Jost has a keen sense of the utility of the ACA waiver conditions. Of the BCRA waiver structure, he wrote, shortly after the bill's unveiling:
Unlike the House’s AHCA waivers under the MacArthur amendment, the Senate bill does not permit waivers of the ACA’s prohibition on health status underwriting. It would, however, allow comprehensive waivers of essential health benefits, out-of-pocket limits, and actuarial value requirements that would have much the same effect. Individuals with preexisting conditions would be able to get coverage, but they could be denied coverage for the pharmaceuticals or services that they would need for treatment of their preexisting conditions. Waivers of EHB could also affect large employer plans, which are only prohibited from imposing annual and lifetime limits on EHB and only required to cap out-of-pocket expenditures for EHB.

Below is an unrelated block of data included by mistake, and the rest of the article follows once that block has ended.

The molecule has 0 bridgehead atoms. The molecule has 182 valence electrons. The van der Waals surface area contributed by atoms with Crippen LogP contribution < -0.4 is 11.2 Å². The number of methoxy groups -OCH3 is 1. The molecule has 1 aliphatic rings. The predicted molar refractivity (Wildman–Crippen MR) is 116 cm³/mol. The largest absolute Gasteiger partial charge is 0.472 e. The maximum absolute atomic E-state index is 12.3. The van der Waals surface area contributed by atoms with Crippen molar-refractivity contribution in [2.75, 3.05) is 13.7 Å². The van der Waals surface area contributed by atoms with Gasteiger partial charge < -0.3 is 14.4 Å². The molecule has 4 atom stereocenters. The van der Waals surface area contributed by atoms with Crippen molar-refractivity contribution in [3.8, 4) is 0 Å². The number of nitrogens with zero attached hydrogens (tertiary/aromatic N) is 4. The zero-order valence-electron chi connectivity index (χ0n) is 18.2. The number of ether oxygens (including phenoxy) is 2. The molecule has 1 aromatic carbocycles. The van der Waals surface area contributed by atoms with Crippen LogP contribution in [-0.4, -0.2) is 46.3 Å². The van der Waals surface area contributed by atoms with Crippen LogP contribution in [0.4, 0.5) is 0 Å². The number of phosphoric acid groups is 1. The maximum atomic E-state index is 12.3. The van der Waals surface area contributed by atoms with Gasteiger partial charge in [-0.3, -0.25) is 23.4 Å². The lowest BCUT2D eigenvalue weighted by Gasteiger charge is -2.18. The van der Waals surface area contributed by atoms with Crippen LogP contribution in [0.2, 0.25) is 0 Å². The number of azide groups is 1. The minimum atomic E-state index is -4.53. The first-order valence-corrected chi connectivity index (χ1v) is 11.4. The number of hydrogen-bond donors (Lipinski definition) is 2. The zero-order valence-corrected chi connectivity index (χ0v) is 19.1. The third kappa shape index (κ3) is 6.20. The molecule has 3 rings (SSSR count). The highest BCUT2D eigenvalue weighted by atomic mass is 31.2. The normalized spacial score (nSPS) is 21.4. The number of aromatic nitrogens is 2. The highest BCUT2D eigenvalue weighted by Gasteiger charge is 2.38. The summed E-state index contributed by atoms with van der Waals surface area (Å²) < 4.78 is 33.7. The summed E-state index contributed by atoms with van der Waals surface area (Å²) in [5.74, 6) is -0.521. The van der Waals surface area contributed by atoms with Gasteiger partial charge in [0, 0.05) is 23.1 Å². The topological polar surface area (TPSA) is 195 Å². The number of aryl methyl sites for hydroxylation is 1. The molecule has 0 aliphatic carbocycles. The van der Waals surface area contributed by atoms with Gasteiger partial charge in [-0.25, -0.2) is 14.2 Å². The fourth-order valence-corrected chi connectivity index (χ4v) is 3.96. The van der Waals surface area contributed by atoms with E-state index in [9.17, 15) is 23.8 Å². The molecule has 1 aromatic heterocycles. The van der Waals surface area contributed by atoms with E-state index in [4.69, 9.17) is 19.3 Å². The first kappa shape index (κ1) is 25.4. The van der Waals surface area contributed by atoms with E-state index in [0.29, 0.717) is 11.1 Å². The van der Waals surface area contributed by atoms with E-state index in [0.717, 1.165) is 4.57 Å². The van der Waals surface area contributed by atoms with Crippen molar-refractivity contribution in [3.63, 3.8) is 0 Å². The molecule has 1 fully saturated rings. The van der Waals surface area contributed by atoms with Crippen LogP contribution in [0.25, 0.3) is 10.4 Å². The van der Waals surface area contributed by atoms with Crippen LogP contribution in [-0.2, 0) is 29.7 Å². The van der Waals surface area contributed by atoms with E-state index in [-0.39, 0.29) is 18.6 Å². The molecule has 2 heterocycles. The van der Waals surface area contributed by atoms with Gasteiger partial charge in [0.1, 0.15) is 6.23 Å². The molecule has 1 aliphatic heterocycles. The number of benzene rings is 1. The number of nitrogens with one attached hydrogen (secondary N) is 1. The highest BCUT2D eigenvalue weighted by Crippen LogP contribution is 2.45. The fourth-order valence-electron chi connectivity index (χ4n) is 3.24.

In our conversation, Jost suggested two ways that the waivers could be liberalized.  First, states could be explicitly permitted by statute to combine ACA Section 1332 (innovation waiver) proposals with Medicaid  Section 1115 waivers (authorized by Section 1115 of the Social Security Act), by which states can seek approval for "experimental, pilot, or demonstration projects that promote the objectives of the Medicaid and Children’s Health Insurance Program (CHIP) programs."

Could lawmakers, Jost wondered, "abandon the position that 1332 and 1115 waivers have to be independently budget neutral? That would allow states to move people out of Medicaid and into the individual market and vice versa as long as the whole package is budget neutral."